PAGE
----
From a practical standpoint, shared custody also requires that both parents live in relatively close proximity to each other. The children cannot realistically spend equal time with both parents if you live hours apart.
Joint Custody: Equal Authority, Unequal Time
Joint custody is similar to shared custody in that both parents have equal legal authority regarding major decisions in the children’s lives. However, unlike shared custody, both parents do not have equal physical custody, or time with the children. Instead, you will work out a schedule that best suits the children’s needs.
Joint custody still provides both parents with the opportunity for frequent and consistent interaction with the children. However, it is not a 50-50 arrangement.
Split Custody with More Than One Child
A split custody order relates to families that have more than one child, and where each parent is the sole custodial or domiciliary parent of at least one child that they both have. Child support may or may not be owed in split custody situations.
Sole Custody: A Rare Outcome
Louisiana child custody laws also allow for sole custody of the child if the situation is appropriate. Sole custody can also be applied to either physical or legal custody, or both. In most cases where one co-parent has sole legal custody of the child, the non-custodial co-parent will be given visitation rights if it is in the child’s best interest. Louisiana child custody laws may also award visitation rights to other family members or third-party individuals, like grandparents, if the court determines that it is in the best interest of the child. The court will consider a number of factors when determining visitation rights including the following:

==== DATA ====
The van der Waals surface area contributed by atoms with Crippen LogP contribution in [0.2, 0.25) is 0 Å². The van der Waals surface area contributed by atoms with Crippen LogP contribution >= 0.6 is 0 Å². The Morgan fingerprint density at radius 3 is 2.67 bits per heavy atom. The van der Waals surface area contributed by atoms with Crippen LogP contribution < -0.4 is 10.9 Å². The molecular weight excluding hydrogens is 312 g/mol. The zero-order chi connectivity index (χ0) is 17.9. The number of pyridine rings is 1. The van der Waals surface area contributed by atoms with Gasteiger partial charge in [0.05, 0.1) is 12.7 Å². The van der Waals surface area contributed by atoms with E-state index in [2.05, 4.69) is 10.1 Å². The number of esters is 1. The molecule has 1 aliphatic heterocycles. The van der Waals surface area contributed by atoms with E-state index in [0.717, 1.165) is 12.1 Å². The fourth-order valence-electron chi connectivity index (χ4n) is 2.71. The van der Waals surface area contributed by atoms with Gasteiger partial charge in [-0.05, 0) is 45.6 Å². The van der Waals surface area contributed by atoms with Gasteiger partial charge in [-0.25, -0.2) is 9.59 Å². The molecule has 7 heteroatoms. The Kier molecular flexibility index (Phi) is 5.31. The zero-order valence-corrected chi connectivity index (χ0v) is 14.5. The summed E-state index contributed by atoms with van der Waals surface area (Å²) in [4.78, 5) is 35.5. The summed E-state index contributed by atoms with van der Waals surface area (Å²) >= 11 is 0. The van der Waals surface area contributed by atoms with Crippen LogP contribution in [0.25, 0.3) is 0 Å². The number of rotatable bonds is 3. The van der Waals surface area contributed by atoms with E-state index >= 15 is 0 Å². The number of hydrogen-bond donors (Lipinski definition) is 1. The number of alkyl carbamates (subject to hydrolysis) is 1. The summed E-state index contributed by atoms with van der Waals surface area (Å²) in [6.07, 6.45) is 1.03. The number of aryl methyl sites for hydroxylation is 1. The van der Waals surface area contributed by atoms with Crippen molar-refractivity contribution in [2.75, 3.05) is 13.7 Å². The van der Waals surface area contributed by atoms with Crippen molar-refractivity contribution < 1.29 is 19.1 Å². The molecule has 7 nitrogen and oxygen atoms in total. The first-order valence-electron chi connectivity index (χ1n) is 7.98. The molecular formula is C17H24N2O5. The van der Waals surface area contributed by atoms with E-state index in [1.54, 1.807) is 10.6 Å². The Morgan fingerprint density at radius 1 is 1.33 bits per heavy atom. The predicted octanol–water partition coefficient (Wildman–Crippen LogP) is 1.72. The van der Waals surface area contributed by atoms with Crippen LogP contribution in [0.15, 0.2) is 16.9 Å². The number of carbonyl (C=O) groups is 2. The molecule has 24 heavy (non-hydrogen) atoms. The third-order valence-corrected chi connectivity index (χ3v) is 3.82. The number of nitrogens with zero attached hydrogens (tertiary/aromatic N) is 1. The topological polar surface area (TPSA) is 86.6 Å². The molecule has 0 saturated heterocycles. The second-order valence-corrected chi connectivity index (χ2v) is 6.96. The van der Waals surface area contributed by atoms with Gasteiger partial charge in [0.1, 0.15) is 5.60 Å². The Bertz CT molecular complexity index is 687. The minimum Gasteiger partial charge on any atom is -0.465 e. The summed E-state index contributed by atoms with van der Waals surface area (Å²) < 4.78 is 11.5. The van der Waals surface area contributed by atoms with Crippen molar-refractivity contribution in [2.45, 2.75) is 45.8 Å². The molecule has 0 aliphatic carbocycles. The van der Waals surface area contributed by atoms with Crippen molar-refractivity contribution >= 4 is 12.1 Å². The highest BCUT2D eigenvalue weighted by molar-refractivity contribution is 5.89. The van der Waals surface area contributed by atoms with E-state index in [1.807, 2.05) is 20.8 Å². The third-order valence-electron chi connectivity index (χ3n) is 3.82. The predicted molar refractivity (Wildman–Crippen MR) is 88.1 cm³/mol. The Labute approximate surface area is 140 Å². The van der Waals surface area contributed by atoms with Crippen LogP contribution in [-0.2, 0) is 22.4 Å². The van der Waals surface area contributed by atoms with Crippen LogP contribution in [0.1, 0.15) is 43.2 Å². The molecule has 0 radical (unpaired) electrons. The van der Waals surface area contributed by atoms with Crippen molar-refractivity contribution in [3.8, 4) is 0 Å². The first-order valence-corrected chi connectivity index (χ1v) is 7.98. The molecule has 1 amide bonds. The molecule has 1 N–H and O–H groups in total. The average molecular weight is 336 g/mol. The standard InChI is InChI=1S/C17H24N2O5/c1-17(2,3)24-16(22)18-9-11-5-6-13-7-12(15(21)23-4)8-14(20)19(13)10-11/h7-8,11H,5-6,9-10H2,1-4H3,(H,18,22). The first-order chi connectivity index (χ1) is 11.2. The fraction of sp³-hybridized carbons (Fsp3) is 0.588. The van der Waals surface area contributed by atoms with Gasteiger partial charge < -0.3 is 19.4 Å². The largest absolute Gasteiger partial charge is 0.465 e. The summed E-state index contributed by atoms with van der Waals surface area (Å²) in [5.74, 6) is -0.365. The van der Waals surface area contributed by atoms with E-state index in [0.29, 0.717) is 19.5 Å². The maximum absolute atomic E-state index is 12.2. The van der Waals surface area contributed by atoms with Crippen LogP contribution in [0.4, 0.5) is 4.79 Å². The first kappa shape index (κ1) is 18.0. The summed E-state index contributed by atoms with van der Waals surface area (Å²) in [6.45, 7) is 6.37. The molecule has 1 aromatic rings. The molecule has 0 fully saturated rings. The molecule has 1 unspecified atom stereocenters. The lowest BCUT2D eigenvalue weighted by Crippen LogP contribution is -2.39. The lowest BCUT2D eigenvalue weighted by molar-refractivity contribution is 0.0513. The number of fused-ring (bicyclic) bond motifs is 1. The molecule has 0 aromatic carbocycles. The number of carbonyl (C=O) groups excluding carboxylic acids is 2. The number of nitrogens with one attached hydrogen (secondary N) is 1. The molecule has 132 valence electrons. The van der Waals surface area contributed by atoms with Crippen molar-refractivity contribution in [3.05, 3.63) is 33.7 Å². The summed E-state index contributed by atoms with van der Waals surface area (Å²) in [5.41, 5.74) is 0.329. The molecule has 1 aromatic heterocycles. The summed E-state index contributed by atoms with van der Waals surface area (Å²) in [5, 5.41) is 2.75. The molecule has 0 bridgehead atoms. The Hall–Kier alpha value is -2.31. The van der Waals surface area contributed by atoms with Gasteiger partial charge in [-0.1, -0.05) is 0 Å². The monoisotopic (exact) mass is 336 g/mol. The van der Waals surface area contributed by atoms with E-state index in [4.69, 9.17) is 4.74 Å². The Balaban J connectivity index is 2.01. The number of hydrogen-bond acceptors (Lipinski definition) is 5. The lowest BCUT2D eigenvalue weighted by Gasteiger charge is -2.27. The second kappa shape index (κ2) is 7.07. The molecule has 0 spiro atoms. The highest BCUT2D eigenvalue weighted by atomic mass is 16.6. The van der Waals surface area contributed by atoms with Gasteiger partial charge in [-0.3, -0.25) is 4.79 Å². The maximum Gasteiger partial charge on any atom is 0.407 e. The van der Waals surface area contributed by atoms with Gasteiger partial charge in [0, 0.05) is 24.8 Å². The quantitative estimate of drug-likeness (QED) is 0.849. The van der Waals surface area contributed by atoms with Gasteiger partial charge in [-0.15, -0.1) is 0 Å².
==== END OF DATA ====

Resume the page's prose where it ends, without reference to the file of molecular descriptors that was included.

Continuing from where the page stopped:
- The preference of the child based on their age and maturity level
- The length and quality of the relationship between the child and the individual seeking visitation
- How the individual seeking custody can provide for the child in a way that the co-parent cannot
It should be noted that it is extremely rare for courts to award sole legal and sole physical custody to one parent, unless the judge finds that the other parent is unfit. Reasons for finding one parent unfit can include a history of violence or substance abuse, or specific instances of child abuse or neglect — emotionally, physically, sexually, or mentally.
Despite only having limited, usually supervised visitation rights, the non-custodial parent is still obligated to pay child support and typically retains the right to have access to the child’s school, medical, and dental records.
Custody Arrangements Can Be Changed
Parents do have the right to seek modification of the custody arrangement under Louisiana law. This is much more easily accomplished if the parents, rather than the court, present the initial custody arrangement by way of mutual agreement. A custody arrangement set up this way only requires demonstration of a “change in circumstances” to seek modification.
However, if the parents could not agree, and the court determines the custody order, then the parent seeking the modification must prove that a change in custody would be in the child’s best interest. They must prove that to continue custody under the present arrangement would be so harmful to the child that the harm caused by a change would be outweighed by the advantages to the child over the current situation.
Modifying a court ordered custody arrangement is very difficult. Parents should keep this in mind when establishing their original custody arrangement and go to any length to avoid compromising it.
Which is Right for You?
Both shared and joint custody offer certain advantages and disadvantages. At the law firm of Betsy A. Fischer, LLC, we can assist you in pursuing a custody arrangement that fits your family’s needs. We understand how to strategically approach important custody issues. Drawing on more than 20 years of family law experience, we will work diligently to guide you through the process toward a workable solution.
To schedule a private consultation, please call our office in Metairie at 504-780-8232, or contact us online.